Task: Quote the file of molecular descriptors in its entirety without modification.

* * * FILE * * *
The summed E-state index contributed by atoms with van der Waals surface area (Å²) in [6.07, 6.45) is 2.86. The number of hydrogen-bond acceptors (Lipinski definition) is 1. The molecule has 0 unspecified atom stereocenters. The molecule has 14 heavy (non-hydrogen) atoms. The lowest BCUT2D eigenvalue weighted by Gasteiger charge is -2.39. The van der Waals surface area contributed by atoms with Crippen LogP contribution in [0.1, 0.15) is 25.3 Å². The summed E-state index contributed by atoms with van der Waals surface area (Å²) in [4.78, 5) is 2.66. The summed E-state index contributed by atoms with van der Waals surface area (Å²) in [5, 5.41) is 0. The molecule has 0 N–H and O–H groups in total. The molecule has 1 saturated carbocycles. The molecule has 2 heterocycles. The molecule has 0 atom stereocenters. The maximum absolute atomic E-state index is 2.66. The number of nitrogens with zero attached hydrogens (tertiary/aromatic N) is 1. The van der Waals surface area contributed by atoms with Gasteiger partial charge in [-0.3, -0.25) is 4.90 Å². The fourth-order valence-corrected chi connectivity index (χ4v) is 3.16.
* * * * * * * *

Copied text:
The summed E-state index contributed by atoms with van der Waals surface area (Å²) in [6.07, 6.45) is 2.86. The number of hydrogen-bond acceptors (Lipinski definition) is 1. The molecule has 0 unspecified atom stereocenters. The molecule has 14 heavy (non-hydrogen) atoms. The lowest BCUT2D eigenvalue weighted by Gasteiger charge is -2.39. The van der Waals surface area contributed by atoms with Crippen LogP contribution in [0.1, 0.15) is 25.3 Å². The summed E-state index contributed by atoms with van der Waals surface area (Å²) in [4.78, 5) is 2.66. The summed E-state index contributed by atoms with van der Waals surface area (Å²) in [5, 5.41) is 0. The molecule has 0 N–H and O–H groups in total. The molecule has 1 saturated carbocycles. The molecule has 2 heterocycles. The molecule has 0 atom stereocenters. The maximum absolute atomic E-state index is 2.66. The number of nitrogens with zero attached hydrogens (tertiary/aromatic N) is 1. The van der Waals surface area contributed by atoms with Gasteiger partial charge in [-0.3, -0.25) is 4.90 Å². The fourth-order valence-corrected chi connectivity index (χ4v) is 3.16.